Guardianship Support / Guardianship Monitoring Program

Court appointed legal guardians make decisions for incapacitated people about personal and medical care, meals, transportation, and even where a person lives. Guardians control assets, manage budgets, pay debts, and make all financial and investment decisions for the people they assist.

“Census data and health care experts tell us that the population of elderly and disabled Americans will grow dramatically in coming years. We must take steps now to meet the increased need for protection with an enhanced level of oversight of legal guardians." - Chief Justice Stuart Rabner


Government is responsible for ensuring that guardians understand the significant authority and responsibility of guardianship, and for monitoring the health and well-being along with the finances of every incapacitated person under the care of a legal guardian.  It is the only way to eliminate opportunities for abuse.

The New Jersey Judiciary provides guardianship support through its Guardian Essentials and the Guardianship Monitoring Program.

GUARDIAN ESSENTIALS

Instructions and guidance for prospective and appointed guardians concerning the duties of guardianship.

Guardian Reporting Forms

General Court Information

Frequently Asked Questions:
  • What is a guardianship?[+]
  • A guardianship is established when a Superior Court, Probate Part judge declares a person incapacitated and appoints a guardian to oversee the incapacitated individual’s well-being and/or financial affairs.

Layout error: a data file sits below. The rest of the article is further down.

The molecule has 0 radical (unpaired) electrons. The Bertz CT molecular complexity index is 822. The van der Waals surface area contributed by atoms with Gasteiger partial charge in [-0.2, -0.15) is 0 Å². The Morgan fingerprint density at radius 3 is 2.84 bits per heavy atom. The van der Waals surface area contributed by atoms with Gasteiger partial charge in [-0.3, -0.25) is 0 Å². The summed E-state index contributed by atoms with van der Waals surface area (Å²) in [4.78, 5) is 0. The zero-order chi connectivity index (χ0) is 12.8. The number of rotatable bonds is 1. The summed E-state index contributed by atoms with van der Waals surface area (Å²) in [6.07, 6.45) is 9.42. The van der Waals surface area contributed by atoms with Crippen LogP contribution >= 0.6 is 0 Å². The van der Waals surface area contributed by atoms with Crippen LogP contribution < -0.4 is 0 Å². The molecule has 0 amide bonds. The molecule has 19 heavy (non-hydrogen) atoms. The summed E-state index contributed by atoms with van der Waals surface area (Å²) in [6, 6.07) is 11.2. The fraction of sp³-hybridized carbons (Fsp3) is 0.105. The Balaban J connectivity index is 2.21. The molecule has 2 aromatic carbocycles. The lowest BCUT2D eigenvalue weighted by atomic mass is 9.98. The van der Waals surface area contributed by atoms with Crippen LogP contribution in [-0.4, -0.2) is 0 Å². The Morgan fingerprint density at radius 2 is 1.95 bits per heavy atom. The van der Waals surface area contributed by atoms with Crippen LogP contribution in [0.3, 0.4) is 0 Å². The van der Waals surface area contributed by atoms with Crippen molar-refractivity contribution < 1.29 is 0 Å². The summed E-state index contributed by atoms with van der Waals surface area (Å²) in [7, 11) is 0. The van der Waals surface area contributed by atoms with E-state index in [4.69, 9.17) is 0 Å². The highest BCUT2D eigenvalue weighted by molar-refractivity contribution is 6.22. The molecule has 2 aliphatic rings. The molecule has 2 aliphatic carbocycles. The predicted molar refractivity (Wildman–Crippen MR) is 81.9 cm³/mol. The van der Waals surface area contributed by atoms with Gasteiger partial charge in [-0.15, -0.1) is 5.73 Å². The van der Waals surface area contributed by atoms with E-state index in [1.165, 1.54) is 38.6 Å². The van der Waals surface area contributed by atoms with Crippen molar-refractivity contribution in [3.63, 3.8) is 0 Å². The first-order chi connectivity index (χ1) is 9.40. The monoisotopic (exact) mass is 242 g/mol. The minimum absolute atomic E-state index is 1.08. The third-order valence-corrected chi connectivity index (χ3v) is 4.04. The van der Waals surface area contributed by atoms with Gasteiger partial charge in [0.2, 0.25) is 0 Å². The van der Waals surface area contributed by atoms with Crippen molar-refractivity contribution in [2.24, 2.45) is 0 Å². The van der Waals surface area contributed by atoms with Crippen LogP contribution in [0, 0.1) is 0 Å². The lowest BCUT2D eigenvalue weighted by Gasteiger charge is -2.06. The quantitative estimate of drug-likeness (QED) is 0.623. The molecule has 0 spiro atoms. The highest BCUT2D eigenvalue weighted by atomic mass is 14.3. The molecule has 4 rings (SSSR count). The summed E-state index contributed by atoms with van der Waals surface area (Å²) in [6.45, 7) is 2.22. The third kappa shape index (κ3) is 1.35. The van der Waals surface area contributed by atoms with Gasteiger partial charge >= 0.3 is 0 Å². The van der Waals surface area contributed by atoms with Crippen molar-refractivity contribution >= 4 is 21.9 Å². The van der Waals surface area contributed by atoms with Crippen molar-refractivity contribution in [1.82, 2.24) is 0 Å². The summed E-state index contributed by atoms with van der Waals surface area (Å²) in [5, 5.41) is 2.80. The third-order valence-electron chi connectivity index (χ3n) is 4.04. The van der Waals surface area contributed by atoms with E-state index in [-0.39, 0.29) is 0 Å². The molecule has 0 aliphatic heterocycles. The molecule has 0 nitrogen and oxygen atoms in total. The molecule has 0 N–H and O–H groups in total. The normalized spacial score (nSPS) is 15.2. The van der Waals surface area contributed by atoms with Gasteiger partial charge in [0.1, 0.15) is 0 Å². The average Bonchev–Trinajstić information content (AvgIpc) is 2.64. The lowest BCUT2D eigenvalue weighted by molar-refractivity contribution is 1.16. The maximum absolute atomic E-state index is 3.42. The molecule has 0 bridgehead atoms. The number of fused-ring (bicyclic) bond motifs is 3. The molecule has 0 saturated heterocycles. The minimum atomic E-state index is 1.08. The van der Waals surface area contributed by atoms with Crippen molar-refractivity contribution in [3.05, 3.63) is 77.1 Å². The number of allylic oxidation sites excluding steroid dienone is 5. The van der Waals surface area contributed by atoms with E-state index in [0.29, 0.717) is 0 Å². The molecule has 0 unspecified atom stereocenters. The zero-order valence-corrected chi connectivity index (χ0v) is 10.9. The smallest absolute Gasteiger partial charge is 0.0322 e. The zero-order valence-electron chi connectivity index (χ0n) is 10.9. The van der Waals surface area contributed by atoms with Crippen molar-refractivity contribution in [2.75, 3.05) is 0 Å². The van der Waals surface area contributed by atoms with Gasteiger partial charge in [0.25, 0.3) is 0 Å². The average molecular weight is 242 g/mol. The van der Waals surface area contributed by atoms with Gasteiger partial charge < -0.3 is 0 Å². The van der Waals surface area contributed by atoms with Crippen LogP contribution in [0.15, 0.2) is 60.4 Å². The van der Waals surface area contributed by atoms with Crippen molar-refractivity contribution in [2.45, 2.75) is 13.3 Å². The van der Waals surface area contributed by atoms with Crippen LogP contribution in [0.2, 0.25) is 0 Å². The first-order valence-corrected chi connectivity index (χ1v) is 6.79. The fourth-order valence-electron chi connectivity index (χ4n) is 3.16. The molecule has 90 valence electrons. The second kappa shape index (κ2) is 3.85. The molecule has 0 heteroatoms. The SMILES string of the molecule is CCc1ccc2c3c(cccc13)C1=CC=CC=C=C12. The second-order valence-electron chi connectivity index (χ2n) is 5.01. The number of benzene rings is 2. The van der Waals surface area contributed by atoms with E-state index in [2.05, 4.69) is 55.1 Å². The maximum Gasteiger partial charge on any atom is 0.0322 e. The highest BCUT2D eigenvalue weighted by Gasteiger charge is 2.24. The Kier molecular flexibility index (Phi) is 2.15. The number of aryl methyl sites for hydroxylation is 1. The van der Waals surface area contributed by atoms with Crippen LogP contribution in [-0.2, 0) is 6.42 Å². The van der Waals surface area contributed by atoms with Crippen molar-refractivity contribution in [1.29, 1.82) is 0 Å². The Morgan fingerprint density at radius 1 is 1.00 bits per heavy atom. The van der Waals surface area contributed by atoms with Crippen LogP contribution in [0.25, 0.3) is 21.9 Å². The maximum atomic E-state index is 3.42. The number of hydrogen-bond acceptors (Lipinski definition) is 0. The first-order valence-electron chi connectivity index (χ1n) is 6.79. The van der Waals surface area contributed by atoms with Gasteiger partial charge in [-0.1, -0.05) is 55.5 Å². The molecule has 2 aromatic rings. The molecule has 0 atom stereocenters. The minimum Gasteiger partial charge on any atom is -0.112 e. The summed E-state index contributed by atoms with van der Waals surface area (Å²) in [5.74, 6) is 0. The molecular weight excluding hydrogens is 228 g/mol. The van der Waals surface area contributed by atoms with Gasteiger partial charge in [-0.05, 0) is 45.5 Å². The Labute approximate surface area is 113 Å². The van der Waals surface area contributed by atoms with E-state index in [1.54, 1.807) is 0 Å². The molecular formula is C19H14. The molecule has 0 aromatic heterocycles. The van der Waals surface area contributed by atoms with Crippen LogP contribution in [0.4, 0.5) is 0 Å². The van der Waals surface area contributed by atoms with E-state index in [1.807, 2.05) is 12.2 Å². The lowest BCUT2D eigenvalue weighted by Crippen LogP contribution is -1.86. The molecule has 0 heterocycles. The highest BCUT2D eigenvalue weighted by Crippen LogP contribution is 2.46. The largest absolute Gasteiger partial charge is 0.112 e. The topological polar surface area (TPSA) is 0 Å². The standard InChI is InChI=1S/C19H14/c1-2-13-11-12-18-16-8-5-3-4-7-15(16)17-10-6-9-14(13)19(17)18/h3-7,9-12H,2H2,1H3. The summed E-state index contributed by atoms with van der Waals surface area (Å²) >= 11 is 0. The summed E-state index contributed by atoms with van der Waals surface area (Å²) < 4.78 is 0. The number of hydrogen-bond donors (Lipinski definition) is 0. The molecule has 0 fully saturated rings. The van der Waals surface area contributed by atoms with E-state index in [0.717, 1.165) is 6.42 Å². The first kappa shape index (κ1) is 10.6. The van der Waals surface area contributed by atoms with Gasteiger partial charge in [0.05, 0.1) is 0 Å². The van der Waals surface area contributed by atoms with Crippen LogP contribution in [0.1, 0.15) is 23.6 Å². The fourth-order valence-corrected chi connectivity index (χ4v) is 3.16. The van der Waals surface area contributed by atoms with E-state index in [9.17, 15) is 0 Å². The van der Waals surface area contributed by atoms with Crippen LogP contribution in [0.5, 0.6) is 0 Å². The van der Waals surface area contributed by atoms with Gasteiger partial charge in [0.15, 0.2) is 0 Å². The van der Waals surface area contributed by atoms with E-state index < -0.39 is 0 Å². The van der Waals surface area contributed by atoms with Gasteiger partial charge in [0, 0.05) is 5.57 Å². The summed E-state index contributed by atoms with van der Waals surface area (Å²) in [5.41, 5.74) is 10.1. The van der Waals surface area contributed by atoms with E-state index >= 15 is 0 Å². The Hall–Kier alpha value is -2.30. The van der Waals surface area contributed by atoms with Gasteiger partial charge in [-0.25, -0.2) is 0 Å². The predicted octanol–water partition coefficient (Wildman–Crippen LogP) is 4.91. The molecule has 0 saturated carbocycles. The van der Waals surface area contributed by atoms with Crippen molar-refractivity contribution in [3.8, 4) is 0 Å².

Incapacitated individuals are adults impaired by mental illness or deficiency, physical illness or disability, chronic use of drugs, chronic alcoholism, developmental disability or other causes, to the extent that they cannot govern themselves and manage their affairs.

  • How do I establish a guardianship?[+]
  • To establish guardianship for an incapacitated adult (over age of 18), a verified complaint must be filed with the Surrogate’s Court in the county where the alleged incapacitated person resides. The complaint must include particular information and must be supported by affidavits of physicians based upon recent examinations of the alleged incapacitated person.

    Once a complaint is filed, the court will enter an order appointing an attorney for the alleged incapacitated person and schedule a hearing. If the court determines that the person is incapacitated, then a judgment will be entered appointing guardian(s). Before the guardian(s) can act on behalf of the incapacitated person, they must appear before the County Surrogate to qualify as guardian, including by posting a bond if required.